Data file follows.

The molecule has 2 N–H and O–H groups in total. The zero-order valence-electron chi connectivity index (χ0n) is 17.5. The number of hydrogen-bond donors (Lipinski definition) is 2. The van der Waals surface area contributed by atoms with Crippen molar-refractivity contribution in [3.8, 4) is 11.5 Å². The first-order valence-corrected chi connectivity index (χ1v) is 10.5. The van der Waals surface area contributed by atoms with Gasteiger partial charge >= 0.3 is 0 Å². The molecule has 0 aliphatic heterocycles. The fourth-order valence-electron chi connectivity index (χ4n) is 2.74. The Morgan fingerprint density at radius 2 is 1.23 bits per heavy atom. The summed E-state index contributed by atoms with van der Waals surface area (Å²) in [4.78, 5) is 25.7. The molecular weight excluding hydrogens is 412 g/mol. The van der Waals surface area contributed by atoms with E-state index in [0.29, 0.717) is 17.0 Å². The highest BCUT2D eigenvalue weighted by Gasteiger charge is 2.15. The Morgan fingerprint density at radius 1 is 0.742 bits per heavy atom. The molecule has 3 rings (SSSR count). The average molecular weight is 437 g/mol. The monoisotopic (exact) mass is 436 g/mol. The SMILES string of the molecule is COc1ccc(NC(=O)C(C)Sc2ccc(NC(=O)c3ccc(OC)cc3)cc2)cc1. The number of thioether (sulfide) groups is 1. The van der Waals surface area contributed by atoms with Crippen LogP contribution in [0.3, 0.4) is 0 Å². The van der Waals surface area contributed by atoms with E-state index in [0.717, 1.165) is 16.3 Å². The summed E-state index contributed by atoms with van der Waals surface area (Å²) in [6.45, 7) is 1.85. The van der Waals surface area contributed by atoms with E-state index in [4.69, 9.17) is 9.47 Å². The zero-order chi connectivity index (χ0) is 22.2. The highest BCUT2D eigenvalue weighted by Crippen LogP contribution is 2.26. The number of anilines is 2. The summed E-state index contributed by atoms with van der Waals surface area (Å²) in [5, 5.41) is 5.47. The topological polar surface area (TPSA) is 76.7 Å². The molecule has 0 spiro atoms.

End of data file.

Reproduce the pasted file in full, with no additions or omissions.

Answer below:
The molecule has 2 N–H and O–H groups in total. The zero-order valence-electron chi connectivity index (χ0n) is 17.5. The number of hydrogen-bond donors (Lipinski definition) is 2. The van der Waals surface area contributed by atoms with Crippen molar-refractivity contribution in [3.8, 4) is 11.5 Å². The first-order valence-corrected chi connectivity index (χ1v) is 10.5. The van der Waals surface area contributed by atoms with Gasteiger partial charge >= 0.3 is 0 Å². The molecule has 0 aliphatic heterocycles. The fourth-order valence-electron chi connectivity index (χ4n) is 2.74. The Morgan fingerprint density at radius 2 is 1.23 bits per heavy atom. The summed E-state index contributed by atoms with van der Waals surface area (Å²) in [4.78, 5) is 25.7. The molecular weight excluding hydrogens is 412 g/mol. The van der Waals surface area contributed by atoms with E-state index in [0.29, 0.717) is 17.0 Å². The highest BCUT2D eigenvalue weighted by Gasteiger charge is 2.15. The Morgan fingerprint density at radius 1 is 0.742 bits per heavy atom. The molecule has 3 rings (SSSR count). The average molecular weight is 437 g/mol. The monoisotopic (exact) mass is 436 g/mol. The SMILES string of the molecule is COc1ccc(NC(=O)C(C)Sc2ccc(NC(=O)c3ccc(OC)cc3)cc2)cc1. The number of thioether (sulfide) groups is 1. The van der Waals surface area contributed by atoms with Crippen LogP contribution in [0.3, 0.4) is 0 Å². The van der Waals surface area contributed by atoms with E-state index in [0.717, 1.165) is 16.3 Å². The summed E-state index contributed by atoms with van der Waals surface area (Å²) in [6.45, 7) is 1.85. The van der Waals surface area contributed by atoms with E-state index in [4.69, 9.17) is 9.47 Å². The zero-order chi connectivity index (χ0) is 22.2. The highest BCUT2D eigenvalue weighted by Crippen LogP contribution is 2.26. The number of anilines is 2. The summed E-state index contributed by atoms with van der Waals surface area (Å²) in [5, 5.41) is 5.47. The topological polar surface area (TPSA) is 76.7 Å². The molecule has 0 spiro atoms.